When Aps returned, he laid his pennies upon a chair, and put them one by one into his mother's lap, counting up to twelve and twelve. At last, he found he had actually collected nearly a pound, and could scarcely help jumping with joy when told the paint-box cost only eighteen shillings; so he had two shillings more than he wanted.
“I'll go to Lucy now, Mamma; only do come with me.”
“No, no, dear! Run off by yourself; give her a kiss, and tell her how sorry you are, and that you have counted your money to buy her another.”
Aps walked off; he would not run, as he felt, after all, Lucy had punished him, and should not have slapped him; so he walked quietly to her room, and opened the door ever so little. He saw Lucy bathing her face at the washing-stand; she did not hear him; so he stole in, and getting close up to her, whispered,—
“Don't be angry any more, dear Lucy. I am very sorry; but I've got two shillings more than will buy a new one, and I am going to get one directly for you.”
“Oh, never mind, dear! I was angry and vexed. I'll pick up the paints; and I daresay they will be all safe and right, after all. I should have locked the box.”
“Please kiss me, Lucy, and say you won't slap me again.”page 187
Lucy had been thinking it was wrong to slap a child, ever since she gave way to her temper, so the tears started again; and taking her little brother up in her arms, she kissed him over and over again, telling him she would never slap him again; then she carried him back to the room, and collecting everything, put all in order; Aps all the while helping her diligently, and touching things as gently as if he was afraid of each of them breaking. Mrs. Graham saw, from Lucy's expressive face, that she had overcome her temper, so said nothing about the matter; and so, to all appearance, it was forgotten.
This little episode shewed Lucy that she must keep a guard upon her temper, and never think a little thing was of no consequence; but “watch and pray,” lest, at any time, some little event, like that which had just occurred, should happen, and she should give way before she knew what she was about. I think it did her a great deal of good, upon the whole, as she had been a little apt to think herself so very amiable and good-tempered, that nothing would put her out, and had once or twice given Beatrice quite a little lecture about showing her temper, which Beatrice very seldom did, and having really a very quick temper, she required to watch it continually; other wise she knew she would have said many things she would have regretted the next minute. Being thus always prepared, as it were, Beatrice, never showed temper more than by a heightened colour, and the tears rising involuntarily; and this her mother often saw, and knew what a noble struggle was going on in her child's breast. Lucy had naturally an easy temper. I mean, one that did not feel every passing touch, and, even when bruised or page 188 wounded, was easily appeased, and too indolent in itself to resent an injury, or take up a quarrel. Such tempers pass off as very praiseworthy; but, I think, the most to be admired is one like that of Beatrice Graham; one that is only kept in order by care, and requires a never-sleeping watchfulness. People who have such tempers will understand how many trials they meet with which nobody can ever know anything of, and to such I would say,—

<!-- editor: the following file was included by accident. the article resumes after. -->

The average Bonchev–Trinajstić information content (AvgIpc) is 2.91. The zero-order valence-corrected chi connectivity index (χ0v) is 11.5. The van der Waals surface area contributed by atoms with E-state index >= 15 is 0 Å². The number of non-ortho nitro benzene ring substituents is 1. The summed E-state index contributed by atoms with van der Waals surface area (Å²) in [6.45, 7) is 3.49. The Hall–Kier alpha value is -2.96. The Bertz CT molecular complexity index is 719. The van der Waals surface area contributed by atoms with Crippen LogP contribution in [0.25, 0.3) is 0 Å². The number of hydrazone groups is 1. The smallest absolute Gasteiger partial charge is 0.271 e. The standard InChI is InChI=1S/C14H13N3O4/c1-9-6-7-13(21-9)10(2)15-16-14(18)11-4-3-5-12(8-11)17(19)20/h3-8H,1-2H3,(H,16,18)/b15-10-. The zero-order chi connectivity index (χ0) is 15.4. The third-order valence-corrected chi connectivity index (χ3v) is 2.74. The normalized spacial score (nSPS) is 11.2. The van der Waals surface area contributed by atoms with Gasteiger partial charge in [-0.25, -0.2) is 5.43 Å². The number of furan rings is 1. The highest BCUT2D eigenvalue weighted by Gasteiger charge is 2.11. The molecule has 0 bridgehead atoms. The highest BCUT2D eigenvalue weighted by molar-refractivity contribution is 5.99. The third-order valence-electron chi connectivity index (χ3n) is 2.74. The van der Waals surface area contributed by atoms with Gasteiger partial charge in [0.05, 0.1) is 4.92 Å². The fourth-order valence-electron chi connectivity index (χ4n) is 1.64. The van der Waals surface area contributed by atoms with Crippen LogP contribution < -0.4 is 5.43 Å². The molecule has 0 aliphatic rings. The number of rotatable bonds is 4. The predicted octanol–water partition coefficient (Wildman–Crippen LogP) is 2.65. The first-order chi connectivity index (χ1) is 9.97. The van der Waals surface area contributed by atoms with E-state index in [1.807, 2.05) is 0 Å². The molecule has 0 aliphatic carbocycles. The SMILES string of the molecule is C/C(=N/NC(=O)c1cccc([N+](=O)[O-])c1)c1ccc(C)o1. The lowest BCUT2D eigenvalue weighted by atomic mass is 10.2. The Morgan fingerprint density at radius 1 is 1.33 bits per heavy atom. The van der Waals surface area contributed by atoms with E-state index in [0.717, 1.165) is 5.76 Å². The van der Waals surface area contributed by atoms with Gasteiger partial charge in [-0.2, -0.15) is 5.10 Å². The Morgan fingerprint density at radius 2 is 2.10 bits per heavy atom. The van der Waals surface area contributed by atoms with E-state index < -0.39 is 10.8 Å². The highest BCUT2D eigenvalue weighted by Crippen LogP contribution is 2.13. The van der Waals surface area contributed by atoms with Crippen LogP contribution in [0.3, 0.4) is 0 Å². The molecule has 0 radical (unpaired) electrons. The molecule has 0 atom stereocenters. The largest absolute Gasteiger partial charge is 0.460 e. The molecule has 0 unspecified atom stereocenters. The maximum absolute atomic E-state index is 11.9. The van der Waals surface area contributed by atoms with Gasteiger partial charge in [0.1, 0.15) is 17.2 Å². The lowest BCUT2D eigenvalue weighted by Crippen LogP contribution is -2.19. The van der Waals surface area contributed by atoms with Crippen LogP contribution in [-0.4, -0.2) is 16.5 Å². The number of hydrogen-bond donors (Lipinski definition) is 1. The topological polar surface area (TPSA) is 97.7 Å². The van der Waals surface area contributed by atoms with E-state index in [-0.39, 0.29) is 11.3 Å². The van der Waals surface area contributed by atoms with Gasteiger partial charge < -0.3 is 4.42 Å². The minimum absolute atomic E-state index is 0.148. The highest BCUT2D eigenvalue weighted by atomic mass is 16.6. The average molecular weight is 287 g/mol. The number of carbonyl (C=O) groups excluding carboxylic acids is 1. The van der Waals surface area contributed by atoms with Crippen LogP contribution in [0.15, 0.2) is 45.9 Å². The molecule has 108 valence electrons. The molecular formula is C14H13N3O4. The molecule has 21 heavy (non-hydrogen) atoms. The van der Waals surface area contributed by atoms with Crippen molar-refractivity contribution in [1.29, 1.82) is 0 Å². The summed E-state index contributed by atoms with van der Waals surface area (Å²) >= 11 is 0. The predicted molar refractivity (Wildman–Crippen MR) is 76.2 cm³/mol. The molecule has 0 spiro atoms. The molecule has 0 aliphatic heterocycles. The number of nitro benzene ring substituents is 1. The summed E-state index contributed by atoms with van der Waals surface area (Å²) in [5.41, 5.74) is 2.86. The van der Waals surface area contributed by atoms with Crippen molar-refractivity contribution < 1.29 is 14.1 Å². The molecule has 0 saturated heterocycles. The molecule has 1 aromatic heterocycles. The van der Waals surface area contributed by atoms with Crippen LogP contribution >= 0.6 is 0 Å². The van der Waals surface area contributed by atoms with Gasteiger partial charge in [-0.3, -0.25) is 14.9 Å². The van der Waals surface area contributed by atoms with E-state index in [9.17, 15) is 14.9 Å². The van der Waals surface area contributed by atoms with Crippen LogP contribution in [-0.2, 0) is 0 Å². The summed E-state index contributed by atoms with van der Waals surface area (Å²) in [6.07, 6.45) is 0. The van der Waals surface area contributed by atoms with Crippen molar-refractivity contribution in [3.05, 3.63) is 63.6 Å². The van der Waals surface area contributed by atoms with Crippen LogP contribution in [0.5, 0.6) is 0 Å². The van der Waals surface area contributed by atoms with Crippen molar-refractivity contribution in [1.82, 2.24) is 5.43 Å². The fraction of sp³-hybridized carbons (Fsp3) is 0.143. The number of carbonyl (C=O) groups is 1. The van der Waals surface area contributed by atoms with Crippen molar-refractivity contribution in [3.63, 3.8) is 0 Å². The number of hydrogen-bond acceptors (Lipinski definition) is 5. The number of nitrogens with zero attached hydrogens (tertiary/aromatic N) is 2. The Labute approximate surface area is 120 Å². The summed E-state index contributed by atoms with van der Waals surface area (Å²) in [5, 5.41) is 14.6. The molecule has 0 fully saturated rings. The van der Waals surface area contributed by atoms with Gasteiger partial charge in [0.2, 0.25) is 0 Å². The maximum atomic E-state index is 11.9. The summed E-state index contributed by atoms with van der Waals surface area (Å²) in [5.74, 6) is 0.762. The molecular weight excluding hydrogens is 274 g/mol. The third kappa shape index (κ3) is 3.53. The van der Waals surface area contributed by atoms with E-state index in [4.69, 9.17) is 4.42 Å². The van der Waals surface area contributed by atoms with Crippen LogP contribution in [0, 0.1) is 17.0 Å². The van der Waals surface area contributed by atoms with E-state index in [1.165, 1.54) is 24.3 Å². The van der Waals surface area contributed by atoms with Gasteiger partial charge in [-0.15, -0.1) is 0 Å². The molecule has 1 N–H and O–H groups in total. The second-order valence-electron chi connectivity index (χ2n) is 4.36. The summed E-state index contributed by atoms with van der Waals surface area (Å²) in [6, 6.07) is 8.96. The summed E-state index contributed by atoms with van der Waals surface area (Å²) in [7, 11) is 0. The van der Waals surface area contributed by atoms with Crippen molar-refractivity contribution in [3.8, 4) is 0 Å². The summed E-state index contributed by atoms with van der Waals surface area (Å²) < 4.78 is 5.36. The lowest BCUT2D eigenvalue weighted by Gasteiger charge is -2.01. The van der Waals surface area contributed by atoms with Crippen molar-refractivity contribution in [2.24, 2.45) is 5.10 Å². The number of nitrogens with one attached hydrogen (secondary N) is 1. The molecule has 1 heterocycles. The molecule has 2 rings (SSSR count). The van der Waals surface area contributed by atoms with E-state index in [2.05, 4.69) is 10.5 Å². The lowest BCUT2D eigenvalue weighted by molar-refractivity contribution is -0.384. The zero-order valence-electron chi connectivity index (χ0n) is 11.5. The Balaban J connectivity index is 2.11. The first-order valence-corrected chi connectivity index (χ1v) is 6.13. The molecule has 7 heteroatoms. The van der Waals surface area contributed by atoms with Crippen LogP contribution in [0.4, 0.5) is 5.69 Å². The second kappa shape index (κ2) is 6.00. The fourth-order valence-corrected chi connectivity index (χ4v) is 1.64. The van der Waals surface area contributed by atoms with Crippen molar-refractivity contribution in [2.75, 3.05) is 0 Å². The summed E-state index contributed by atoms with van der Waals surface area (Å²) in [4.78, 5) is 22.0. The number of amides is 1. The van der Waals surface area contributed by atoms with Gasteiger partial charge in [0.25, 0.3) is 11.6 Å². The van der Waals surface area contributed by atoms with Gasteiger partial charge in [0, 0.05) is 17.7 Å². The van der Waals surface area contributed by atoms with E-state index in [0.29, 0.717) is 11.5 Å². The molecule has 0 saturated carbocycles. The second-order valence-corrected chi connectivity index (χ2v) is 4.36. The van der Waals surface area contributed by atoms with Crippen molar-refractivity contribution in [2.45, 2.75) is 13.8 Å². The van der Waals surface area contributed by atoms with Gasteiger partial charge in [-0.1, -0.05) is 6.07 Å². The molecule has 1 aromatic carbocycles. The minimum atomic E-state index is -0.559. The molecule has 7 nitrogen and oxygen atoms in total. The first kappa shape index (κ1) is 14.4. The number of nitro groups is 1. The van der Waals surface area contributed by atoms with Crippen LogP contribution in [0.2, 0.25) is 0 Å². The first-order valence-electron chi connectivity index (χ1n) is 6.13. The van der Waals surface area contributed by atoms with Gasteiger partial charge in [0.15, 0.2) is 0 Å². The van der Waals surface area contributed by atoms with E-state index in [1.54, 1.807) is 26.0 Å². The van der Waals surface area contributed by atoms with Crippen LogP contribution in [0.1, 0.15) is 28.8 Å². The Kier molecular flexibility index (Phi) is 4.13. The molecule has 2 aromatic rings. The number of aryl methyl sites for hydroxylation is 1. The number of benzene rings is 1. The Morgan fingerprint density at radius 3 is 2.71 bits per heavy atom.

“Go on patiently, and He who sees the thoughts of all hearts will strengthen and reward you.”